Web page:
We regularly provide support and/ or participate in Military, Mining, Airport, Police and Emergency services exercises. Yes we all think that exercises are useful, but last week it was pointed out to me, that they are also a form of good governance?
Ok, my first thought was that is drawing a long bow, but it turns out there may be quite some truth in it. The argument being that part of any board’s responsibility is to ensure the mitigation of risk, including the effectiveness response in the event of an incident.
Let’s assume an industrial accident event occurs, but despite the policies, procedures and even first aid training of staff the response is chaotic, primarily due to disbelief and emotion. Could the Directors of the Company be held liable for the response? I will leave you to answer that question.
Effectiveness of response is why the military and emergency services conduct training exercises. They are practicing through learning. The more frequently they conduct these exercises (drills) the more effective the response.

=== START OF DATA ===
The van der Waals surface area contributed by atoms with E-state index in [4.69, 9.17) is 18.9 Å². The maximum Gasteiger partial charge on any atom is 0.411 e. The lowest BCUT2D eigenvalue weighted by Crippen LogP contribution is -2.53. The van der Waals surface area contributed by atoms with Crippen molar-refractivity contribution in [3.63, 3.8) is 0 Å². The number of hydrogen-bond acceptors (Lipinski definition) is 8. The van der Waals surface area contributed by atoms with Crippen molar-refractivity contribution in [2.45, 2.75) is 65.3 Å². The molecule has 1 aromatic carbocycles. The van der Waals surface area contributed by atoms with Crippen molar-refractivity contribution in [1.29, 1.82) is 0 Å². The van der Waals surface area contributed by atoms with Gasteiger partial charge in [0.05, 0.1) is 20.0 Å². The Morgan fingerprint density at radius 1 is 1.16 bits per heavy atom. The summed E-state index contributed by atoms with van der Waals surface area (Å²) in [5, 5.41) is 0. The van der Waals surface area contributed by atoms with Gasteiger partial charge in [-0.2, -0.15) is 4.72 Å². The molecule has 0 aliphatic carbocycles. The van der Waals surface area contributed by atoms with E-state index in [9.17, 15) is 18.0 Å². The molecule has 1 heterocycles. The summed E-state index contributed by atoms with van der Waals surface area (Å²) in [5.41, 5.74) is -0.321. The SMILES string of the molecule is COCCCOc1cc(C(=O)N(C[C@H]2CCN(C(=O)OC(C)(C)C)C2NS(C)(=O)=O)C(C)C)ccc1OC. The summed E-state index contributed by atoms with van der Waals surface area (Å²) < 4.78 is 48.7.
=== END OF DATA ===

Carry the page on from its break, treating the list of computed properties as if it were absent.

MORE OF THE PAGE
Now enter moulage, our job is to create realism such that it conjures a suspension of disbelief necessary for the tensions manufactured within the design of the exercise to take hold (Davis: 2007). Enabling the students/players to mentally and emotionally immerse themselves in the exercise is our role. I.e. to suspend reality, such that they emotionally and mentally commit to the exercises simulated reality. In sporting terms it could be called simulating match practise.
Professor Tracy C Davis in her book Stages of Emergency: Cold War Nuclear Civil Defense (2007) identified that exercises were a technique of governance designed to practise a set of ideas (sic processes, procedures, skills). Effectively through rehearsals cognitive conditioning (ie responses modified by learning) can be achieved.
What are your thoughts?